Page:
Cycles of life and death occur for both the heroes and the villains of the Dark Kingdom Arc. In the war on the Moon, the Sailor Guardians are defeated, Prince Endymion is martyred, and Usagi commits suicide. Likewise, Beryl is slain in her revolt, and her master, Metalia, is sealed away. The death of the antagonists and the preservation of the protagonists are commandeered by Queen Serenity, who uses the last of her strength to give the Sailor Guardians a second chance at life on Earth. Even after all Serenity had done, however, Mamoru again martyrs himself for Usagi, and Usagi—drawn to her wits end—surrenders to their circular fate and draws the fatal sword to her chest once again.
Castles and royalty are central to the early story of Sailor Moon and her legend. Queen Serenity ruled the Moon Kingdom. Prince Endymion ruled the kingdoms of Earth. Now, Queen Beryl rules the Dark Kingdom, and in order to reclaim what was lost from her mother, Usagi will have to awaken as Princess Serenity and end Beryl’s terrible reign. As the series progresses (across this arc and subsequent ones), we follow Usagi as she slowly starts equipping herself with the powers that once belonged to Queen Serenity. In this arc, the climax is Sailor Moon wielding the destructive force of the Silver Crystal to vanquish her foes. The passing of the jewel from mother to daughter is a significant rite of royal passage, one which marks Usagi as the next heir to the Silver Millennium.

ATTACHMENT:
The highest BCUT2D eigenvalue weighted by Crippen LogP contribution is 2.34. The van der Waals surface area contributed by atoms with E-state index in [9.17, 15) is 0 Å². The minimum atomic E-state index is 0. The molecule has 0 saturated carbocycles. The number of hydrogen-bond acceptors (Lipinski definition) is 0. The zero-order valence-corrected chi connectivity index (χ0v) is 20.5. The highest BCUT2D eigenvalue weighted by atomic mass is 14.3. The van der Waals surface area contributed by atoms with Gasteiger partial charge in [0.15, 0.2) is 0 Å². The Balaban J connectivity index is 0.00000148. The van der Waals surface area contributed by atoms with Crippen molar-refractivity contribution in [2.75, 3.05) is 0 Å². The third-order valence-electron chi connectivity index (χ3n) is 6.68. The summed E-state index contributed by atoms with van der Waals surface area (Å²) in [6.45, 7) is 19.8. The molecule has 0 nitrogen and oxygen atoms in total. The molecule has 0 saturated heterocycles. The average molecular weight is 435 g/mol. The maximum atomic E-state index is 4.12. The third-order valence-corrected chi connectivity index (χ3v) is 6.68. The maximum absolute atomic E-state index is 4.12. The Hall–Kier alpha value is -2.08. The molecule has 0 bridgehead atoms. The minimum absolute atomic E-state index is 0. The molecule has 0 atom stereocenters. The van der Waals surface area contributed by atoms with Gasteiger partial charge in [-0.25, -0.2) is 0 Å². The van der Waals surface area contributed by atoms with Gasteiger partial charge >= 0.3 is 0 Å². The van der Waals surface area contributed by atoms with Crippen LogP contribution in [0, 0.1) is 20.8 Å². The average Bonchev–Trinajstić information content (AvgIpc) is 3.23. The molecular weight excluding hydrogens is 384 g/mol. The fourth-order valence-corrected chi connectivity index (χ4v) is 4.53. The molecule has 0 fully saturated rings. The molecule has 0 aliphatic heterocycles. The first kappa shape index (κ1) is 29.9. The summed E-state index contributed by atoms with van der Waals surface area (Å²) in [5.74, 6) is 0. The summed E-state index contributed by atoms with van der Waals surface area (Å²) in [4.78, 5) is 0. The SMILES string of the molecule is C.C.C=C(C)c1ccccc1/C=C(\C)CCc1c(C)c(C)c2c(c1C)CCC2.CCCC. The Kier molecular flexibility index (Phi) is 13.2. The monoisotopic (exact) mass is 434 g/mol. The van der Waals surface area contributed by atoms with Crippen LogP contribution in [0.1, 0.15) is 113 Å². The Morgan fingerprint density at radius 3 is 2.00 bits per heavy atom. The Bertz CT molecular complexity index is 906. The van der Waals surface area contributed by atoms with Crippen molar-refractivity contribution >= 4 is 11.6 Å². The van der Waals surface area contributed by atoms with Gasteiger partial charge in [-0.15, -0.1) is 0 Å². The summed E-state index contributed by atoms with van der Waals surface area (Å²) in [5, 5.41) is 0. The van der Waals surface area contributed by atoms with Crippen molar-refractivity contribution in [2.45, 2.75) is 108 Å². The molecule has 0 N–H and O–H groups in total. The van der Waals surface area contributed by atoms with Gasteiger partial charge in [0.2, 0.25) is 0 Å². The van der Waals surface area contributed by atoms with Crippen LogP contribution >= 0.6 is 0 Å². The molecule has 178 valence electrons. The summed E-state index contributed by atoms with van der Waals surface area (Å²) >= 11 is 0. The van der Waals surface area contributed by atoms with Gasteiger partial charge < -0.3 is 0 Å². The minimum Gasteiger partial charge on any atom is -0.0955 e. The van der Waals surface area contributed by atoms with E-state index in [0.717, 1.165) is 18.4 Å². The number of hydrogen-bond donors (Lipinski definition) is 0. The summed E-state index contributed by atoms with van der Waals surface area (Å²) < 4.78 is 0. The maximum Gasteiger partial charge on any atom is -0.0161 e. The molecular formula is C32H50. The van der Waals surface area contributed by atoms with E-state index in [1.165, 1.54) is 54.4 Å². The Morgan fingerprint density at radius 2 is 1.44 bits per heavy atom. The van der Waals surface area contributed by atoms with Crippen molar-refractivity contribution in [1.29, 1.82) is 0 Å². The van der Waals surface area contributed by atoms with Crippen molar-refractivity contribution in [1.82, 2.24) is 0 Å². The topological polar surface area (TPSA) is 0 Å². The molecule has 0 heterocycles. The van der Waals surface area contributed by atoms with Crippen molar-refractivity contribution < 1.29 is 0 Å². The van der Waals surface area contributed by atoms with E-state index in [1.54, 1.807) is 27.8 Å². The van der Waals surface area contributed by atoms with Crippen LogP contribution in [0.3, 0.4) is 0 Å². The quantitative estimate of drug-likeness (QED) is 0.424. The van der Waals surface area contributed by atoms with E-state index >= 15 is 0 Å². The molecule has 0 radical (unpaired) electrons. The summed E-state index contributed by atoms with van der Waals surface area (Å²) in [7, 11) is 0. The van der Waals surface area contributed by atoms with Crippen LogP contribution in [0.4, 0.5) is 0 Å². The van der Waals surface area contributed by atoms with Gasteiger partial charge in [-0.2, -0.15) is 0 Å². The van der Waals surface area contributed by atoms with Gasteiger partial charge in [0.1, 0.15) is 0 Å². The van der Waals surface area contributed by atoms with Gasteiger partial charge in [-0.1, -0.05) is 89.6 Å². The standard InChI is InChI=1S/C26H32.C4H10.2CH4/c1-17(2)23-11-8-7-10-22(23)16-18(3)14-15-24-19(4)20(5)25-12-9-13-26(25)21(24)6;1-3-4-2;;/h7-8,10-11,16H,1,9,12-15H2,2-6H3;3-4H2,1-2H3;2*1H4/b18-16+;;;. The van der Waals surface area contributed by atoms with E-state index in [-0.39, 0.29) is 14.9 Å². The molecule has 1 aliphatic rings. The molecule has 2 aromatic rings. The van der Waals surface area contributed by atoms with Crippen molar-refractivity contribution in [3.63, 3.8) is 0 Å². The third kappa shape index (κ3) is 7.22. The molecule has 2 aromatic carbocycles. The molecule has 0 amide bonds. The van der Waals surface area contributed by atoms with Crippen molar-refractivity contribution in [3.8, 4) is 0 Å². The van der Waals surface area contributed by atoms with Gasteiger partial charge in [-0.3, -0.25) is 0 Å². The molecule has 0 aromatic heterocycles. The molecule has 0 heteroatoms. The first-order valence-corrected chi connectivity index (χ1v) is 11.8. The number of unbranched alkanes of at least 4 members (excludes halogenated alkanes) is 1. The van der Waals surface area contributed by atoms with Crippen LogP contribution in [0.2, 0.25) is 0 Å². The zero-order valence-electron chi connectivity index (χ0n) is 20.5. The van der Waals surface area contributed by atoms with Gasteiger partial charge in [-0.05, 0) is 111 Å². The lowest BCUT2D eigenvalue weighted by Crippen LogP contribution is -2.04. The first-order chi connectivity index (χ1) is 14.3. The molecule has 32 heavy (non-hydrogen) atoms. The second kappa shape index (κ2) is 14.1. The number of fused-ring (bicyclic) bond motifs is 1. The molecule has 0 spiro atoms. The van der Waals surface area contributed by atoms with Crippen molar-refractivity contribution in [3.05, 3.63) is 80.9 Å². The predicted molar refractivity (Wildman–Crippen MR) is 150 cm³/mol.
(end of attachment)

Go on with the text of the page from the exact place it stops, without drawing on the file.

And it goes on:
Slumber & Awakening
Moments of sleep and wakefulness are apparent throughout the story. When not fighting the forces of evil, Usagi and the Sailor Guardians earn their rest. In fact, much of the motivated drama in the story is enhanced by Usagi and Mamoru’s conflicting dreams. Both sense their fate, yet they can’t quite grasp what it means. In the same sense, Queen Metalia “slumbers” deep beneath the Dark Kingdom as Beryl’s Four Dark Generals amass energy for their great ruler’s return. Likewise, both Queen Serenity on the Moon and the essence of Princess Serenity within Usagi’s heart lie dormant until the Silver Crystal can unleash their fated awakenings.